Leaked documents reportedly show that Chinese spies hacked large amounts of data relating to the design of the F-35 Joint Strike Fighter jet.
Media reports suggest the alleged cyber theft is revealed in documents leaked to the German magazine Der Spiegel by former US security analyst Edward Snowden.
The F-35 is a stealth bomber developed by the US-based defence firm Lockheed Martin. The Royal Air Force is among the major customers for the jet.
The Sydney Morning Herald cites one document as saying that the theft amounts to "many terabytes of data" including information about the F-35's radar systems, engines and method for cooling exhaust gases.
Former U.S. intelligence contractor Edward Snowden has received a three-year residence permit from Russia, his Russian lawyer has said.
"The decision on the application has been taken and therefore starting Aug. 1 2014 Edward Snowden has received a three-year residential permit," Anatoly Kucherena said.
Academy Award winning director Oliver Stone is make a film about Edward Snowden, one of two high-profile movies in the works about the National Security Agency whistleblower.
Stone said he planned to adapt The Snowden Files: The Inside Story Of The World's Most Wanted Man, a book by Guardian journalist Luke Harding.
The Platoon director will have stiff competition however: Sony Pictures purchased the big-screen rights to Glenn Greenwald's No Place To Hide: Edward Snowden, The NSA And The US Surveillance State. The film is being produced by James Bond producers Barbara Broccoli and Michael G Wilson.
Stone has advocated for the former NSA contract systems analyst, who is living in Russia on a temporary grant of asylum after leaking massive amounts of agency documents to the media.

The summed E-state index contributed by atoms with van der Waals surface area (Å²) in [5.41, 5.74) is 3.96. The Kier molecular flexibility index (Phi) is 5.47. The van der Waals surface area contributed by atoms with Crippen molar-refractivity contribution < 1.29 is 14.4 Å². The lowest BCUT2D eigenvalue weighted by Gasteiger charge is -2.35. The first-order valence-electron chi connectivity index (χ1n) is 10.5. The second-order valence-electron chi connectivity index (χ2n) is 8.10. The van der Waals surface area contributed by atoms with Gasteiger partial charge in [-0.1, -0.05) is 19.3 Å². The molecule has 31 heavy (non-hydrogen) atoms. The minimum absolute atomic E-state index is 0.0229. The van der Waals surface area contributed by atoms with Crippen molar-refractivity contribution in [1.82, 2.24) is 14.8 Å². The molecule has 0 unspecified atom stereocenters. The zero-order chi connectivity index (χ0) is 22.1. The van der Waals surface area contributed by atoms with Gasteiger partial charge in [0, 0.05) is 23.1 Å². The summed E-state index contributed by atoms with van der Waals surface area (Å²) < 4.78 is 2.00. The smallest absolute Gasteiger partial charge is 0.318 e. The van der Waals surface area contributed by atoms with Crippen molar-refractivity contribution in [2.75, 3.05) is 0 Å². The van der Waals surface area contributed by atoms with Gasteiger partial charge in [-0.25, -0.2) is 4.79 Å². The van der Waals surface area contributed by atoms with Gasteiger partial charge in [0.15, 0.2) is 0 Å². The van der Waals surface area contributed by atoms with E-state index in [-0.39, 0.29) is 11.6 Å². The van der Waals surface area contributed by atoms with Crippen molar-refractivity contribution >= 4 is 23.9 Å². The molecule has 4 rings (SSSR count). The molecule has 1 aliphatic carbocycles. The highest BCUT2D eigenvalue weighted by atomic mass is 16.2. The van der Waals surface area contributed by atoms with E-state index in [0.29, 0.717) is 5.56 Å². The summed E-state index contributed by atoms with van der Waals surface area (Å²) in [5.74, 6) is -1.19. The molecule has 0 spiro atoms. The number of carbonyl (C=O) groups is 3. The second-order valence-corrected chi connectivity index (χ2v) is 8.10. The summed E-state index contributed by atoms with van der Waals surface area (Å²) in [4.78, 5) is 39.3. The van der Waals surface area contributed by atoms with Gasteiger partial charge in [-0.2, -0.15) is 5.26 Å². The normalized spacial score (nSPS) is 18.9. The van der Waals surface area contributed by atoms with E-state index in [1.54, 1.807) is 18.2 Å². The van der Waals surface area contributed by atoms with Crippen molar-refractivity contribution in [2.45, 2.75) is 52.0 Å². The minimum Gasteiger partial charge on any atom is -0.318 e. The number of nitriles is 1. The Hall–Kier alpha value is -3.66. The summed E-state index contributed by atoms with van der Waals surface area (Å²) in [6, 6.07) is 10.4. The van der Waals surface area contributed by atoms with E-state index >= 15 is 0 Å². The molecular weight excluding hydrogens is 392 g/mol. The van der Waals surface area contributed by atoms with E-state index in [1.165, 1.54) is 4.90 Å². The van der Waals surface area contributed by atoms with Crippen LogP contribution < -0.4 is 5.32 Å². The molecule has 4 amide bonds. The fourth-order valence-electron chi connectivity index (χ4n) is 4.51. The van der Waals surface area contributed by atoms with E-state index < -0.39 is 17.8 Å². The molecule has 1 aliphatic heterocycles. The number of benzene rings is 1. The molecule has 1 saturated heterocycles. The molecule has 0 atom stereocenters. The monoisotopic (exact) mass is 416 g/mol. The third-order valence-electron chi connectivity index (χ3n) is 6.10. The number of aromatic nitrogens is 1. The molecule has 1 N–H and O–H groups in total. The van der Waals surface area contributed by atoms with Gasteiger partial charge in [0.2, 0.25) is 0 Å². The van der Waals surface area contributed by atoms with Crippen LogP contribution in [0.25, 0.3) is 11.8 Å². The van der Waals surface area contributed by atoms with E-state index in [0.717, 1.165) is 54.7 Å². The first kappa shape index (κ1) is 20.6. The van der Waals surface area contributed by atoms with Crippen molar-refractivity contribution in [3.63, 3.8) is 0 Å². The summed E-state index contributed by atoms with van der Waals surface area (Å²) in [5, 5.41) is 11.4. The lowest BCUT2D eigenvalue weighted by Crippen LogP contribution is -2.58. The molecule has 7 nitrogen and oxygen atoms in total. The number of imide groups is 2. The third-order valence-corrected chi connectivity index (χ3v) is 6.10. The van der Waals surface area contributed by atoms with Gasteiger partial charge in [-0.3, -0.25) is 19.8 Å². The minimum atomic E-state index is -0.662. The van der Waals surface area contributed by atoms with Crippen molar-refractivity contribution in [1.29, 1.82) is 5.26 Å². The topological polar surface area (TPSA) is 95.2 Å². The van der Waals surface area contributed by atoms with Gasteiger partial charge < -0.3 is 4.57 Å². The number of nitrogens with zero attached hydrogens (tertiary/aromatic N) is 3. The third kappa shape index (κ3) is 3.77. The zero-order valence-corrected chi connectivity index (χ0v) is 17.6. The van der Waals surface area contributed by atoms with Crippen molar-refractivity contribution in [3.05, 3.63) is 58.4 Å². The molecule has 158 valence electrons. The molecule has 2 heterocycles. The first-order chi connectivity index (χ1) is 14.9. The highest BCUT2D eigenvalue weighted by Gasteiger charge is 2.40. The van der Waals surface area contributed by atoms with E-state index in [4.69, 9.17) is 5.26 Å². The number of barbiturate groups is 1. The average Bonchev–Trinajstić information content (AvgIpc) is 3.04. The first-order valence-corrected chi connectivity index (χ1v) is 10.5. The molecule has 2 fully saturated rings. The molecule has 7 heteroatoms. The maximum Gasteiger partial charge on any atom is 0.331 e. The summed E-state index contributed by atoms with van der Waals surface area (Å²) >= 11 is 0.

"To me, Snowden is a hero because he revealed secrets that we should all know, that the United States has repeatedly violated the Fourth Amendment," Stone said at the Karlovy Vary Film Festival in the Czech Republic.
American opinion on whether computer analyst Edward Snowden patriot or traitor has swung significantly after an interview was aired on US television.
Snowden leaked US intelligence information but in the interview he insisted he was a patriot. During the course of it, he managed to persuade people watching at home.
Whistleblower Edward Snowden has told NBC News he is "comfortable" with his actions in revealing details of the US National Security Agency's surveillance programme.
However Snowden, who is now living in exile in Russia, admitted he does feel a "sense of loss" at not being able to return to the US.
US Secretary of State John Kerry invited Snowden to "man up and come back to the United States."
"The bottom line is this is a man who has betrayed his country, who is sitting in Russia, an authoritarian country where he has taken refuge," Kerry told the CBS network.
"If he has a complaint about what's the matter with American surveillance, come back here and stand in our system of justice and make his case," Kerry said.
"There have been times throughout American history where what is right is not the same as what is legal," Edward Snowden told NBC News.
Former US spy agency contractor Edward Snowden has told a US television interviewer he would like to go home from asylum in Moscow, but that if necessary he would seek to extend his stay in Russia.
US officials said he was welcome to return to the United States if he wanted to face justice for leaking details of massive US intelligence-gathering programmes.
"If I could go anywhere in the world, that place would be home," Snowden told NBC Nightly News anchor Brian Williams in an excerpt from the interview that aired on Wednesday.
Former CIA operative Edward Snowden appeared on Russian television today to ask Vladimir Putin whether his government is engaged in the sort of mass surveillance he claims the US government is involved in.
Mr Putin tells Snowden, who appears via video link, that there is no "indiscriminate" mass surveillance in Russia and that "in accordance with the law, there cannot be".
Edward Snowden has issued a statement after the Guardian and Washington Post were awarded the Pulitzer Prize for public service in honour of their coverage of the NSA revelations.
"Today's decision is a vindication for everyone who believes that the public has a role in government," the whistleblower said.
"We owe it to the efforts of the brave reporters and their colleagues who kept working in the face of extraordinary intimidation," he added.
"This decision reminds us that what no individual conscience can change, a free press can. My efforts would have been meaningless without the dedication, passion, and skill of these newspapers, and they have my gratitude and respect for their extraordinary service to our society.
"Their work has given us a better future and a more accountable democracy," Mr Snowden said.